On the Twelth Day of Summer…

 

…my camera gave to me,

Twelve suns a-setting.

It seemed fitting to end this project with the best kind of ending a summer day could wish for, which is, of course, a glorious sunset.

Sometimes I caught reflections; once I caught a pulse of lightening in a rising thundercloud (can you spot it?).

Some were snapped at the last minute, quickly, while swatting mosquitoes; others were taken at leisure on nice evening walks down gravel roads while savoring soft evening breezes.

Sometimes the entire sky was ablaze with color; once, between storms, there was barely any color to speak of.

But the most memorable one was from the time I went sunset chasing while on my way home from a long day in town.  (That’s like storm chasing, with considerably less risk involved.)  I took off down never-before-explored roads with no other goal than to find the perfect vista—and upon finding it, was surprised to meet up with other sunset-chasers.

We were all ordinary people heading home at the end of a long, busy day, who had mutually caught a glimpse of something splendid happening through the trees.  Each one of us had swerved impulsively off the highway, out of the stream of steady traffic, and chased the sinking copper orb down a tiny dirt road to this quiet little spot.  We got out of our cars, adjusted our respective phones and cameras, nodded companionably to each other.  One girl noted to me, “It’s beautiful, isn’t it?”-–but that was about all that was said, and that was about all that needed to be said.

I loved the fact that though we were complete strangers to each other, we were, for a few breathtaking sunset moments, bound together by a common love of everyday beauty.  I don’t know if each of us was also thinking the same thing, but I like to hope so, because for me it was something like this:

Blessed be the name of the Lord from this time forth and forevermore!  From the rising of the sun to its setting, the name of the Lord is to be praised! (Psalm 113:2-3)IMG_9668

 

 

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On the Eleventh Day of Summer…

IMG_9493.JPG…my camera gave to me,

Eleven butterflies a-sipping.

A tiny parable for you:

“Come with me!” called one butterfly to another as she floated past on the soft breezes of a bright June day.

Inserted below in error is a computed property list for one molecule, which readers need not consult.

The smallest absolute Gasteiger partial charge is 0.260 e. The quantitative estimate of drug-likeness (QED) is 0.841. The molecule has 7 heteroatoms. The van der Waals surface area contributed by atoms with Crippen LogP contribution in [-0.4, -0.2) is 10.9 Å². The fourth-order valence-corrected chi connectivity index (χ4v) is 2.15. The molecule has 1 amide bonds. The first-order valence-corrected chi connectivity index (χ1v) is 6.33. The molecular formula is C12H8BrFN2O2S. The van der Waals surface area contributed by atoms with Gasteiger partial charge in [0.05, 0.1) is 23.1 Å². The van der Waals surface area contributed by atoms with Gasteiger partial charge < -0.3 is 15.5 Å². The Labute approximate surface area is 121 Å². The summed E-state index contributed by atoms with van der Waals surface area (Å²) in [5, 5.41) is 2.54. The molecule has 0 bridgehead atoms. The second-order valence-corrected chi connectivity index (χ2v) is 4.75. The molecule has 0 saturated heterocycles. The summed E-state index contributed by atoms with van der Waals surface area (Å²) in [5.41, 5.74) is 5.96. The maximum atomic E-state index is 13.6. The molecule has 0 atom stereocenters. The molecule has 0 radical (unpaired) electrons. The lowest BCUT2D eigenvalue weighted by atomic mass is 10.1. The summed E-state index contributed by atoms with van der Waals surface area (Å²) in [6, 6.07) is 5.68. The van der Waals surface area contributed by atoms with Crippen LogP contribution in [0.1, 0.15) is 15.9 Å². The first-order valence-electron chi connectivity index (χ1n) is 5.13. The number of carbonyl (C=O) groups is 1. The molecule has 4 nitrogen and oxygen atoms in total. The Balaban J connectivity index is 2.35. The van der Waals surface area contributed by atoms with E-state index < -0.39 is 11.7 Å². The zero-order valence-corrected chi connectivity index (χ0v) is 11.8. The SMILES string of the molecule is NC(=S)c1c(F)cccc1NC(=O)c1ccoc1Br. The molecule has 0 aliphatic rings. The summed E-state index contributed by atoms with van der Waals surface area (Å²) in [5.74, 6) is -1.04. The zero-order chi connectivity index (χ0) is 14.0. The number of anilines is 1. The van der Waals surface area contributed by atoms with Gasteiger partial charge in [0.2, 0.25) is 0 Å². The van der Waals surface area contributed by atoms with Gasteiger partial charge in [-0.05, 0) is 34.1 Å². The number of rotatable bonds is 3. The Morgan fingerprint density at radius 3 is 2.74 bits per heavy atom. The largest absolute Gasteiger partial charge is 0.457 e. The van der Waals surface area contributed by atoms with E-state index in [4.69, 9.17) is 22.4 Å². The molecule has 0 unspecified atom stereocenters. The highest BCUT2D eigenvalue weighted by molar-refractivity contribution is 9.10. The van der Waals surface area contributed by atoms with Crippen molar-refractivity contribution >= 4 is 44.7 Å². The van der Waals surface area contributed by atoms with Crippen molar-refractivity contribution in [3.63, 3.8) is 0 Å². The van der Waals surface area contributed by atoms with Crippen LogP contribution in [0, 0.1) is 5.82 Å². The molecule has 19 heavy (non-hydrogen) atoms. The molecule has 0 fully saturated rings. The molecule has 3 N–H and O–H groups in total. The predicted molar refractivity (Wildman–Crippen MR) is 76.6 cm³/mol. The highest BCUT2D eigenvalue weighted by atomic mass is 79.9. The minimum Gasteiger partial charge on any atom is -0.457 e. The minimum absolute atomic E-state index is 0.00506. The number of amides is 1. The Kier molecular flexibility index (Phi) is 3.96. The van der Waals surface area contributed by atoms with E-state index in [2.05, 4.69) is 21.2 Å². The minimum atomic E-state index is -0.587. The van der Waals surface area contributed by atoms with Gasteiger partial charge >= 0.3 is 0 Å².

“Where to?” the other asked from her perch on a clover bud, “Why should I leave this perfectly good flower?”

“Because I want to take you to the most wonderful flowers I’ve ever had the pleasure of landing on,” she replied joyfully.  “They’re like big round tables spread with the finest lace tablecloth, with room for the largest of nectar-sipping parties.  The nectar served is the sweetest for miles—and it’s free for the taking!”

She believed her friend, and followed, and having reached the patch of cow parsnip and finding everything just a wonderful as she had been told, never once regretted the clover bud left behind.

And, so it is for us, when we take God at His Word, and forsake what does not satisfy for that which eternally does.

“Come, everyone who thirsts, come to the waters; and he who has no money, come, buy and eat!  Come, buy wine and milk without money and without price.  Why do you spend your money for that which is not bread, and your labor for that which does not satisfy?  Listen diligently to me, and eat what is good, and delight yourselves in rich food.  Incline your ear, and come to me; hear, that your soul may live…” (Isaiah 55:1-3)

“Jesus…cried out, “If anyone thirsts, let him come to me and drink... (John 7:37-38)

“…whoever drinks of the water that I will give him will never be thirsty again. The water that I will give him will become in him a spring of water welling up to eternal life.” (John 4:14)

 

 

 

On the Tenth Day of Summer…

IMG_9715-1.jpg…my camera gave to me,

Ten grasses a-flowering.

Grass is to the earth like hair is to a human.

We pluck it out here; groom it carefully over there.

We chop it off here; let it go long and admire the affects over there.

We like it soft and lush; don’t like it coarse and sparse.

We wish it would grow here; don’t like that it grows there.

It’s healthiness is directly linked to the water and kind of nutrients it’s been fed.

We take it for granted until it’s thinning, or gone—and only then do we realize how valuable it actually was.

When I was thinking about the things that are quintessential to summer for this project, I knew that grass needed to be featured at some point.   It’s one of those humble, hardworking, common plants that gets trod on and passed by every day without much thought on our part, paling in the limelight of showier, more popular plant relatives—but for once I’d like to change that.  While you’re out stopping to smell the roses, why not stop to notice the grass, too?  I mean, look at all those pretty little pink stamens on that timothy grass!  There’s a world of underappreciated variety awaiting your delight.